The problem with their plan is that Vanderbilt wants a new stadium -without tapping into its massive fortune to do so- but it really makes no difference to anyone but Vanderbilt’s football program whether they do. They aren’t going to get kicked out of the SEC. Why should any council member care whether Vanderbilt is playing in an old stadium or a new one? They have no leverage.

    What is abundantly clear is that this round of MLS expansion is about nothing but seeing which two cities will build a stadium. They could have easily awarded spots to Cincinnati and Sacramento long ago. At very least, there is evidence they can put butts in seats. What evidence is there that a team in Nashville would work?

    1. Great article today at Deadspin on the crushing stadium debt Cal created for itself to “stay competitive.” It is probably an unsolvable problem without default or serious sport cutting.

      In a free-ish market, likely the best stadium choice paid for by a team is bare-bones. That what European teams do just fine.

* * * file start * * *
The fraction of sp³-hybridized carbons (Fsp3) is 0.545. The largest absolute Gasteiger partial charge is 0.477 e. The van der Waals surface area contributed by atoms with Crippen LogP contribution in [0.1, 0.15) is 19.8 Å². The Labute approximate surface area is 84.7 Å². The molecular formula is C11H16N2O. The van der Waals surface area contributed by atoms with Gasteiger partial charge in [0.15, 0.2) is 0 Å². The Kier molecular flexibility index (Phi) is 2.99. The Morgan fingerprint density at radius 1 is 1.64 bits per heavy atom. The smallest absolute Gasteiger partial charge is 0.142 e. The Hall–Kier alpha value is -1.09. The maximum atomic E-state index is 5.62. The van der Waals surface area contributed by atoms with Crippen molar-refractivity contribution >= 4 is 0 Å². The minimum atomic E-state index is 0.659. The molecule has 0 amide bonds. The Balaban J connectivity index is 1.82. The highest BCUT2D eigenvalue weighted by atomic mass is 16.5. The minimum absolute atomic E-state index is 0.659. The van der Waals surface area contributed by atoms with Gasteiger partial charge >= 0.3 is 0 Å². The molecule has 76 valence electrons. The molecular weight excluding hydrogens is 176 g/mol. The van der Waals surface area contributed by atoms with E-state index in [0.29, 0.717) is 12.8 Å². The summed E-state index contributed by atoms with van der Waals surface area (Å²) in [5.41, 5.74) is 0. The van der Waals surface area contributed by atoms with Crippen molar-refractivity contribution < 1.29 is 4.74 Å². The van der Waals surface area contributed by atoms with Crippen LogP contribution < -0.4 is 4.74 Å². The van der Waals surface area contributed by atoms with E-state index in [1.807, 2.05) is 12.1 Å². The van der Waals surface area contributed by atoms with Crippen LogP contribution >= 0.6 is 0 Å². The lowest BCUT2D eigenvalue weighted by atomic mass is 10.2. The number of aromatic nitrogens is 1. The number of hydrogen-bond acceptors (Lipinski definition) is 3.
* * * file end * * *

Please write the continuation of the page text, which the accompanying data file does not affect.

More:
1. Cal is so screwed cutting sports isn’t even going to be enough. Some of those minor sports cost them MAYBE a million or two a year but they’re going to be needing $20+ million annually just for those stadium payments. AND the university as a whole is in a huge deficit. AND their only two revenue producing sports are going to be bad this year and potentially in most coming years as the austerity measures kick in.

    2. The evidence is multiple games over past couple years where Nashville has supported the US national team with great attendance & enthusiasm. It’s why Nashville has sprung to the front of line. Tampa has a stadium ready but blew it on attendance for last game. They’re out ! So no it’s not just about a stadium in a good location , which BTW is very important.

      1. How many games have you been to in England? Of the London stadiums, how many well-attended teams have a good stadium in a good location? Nearly zero!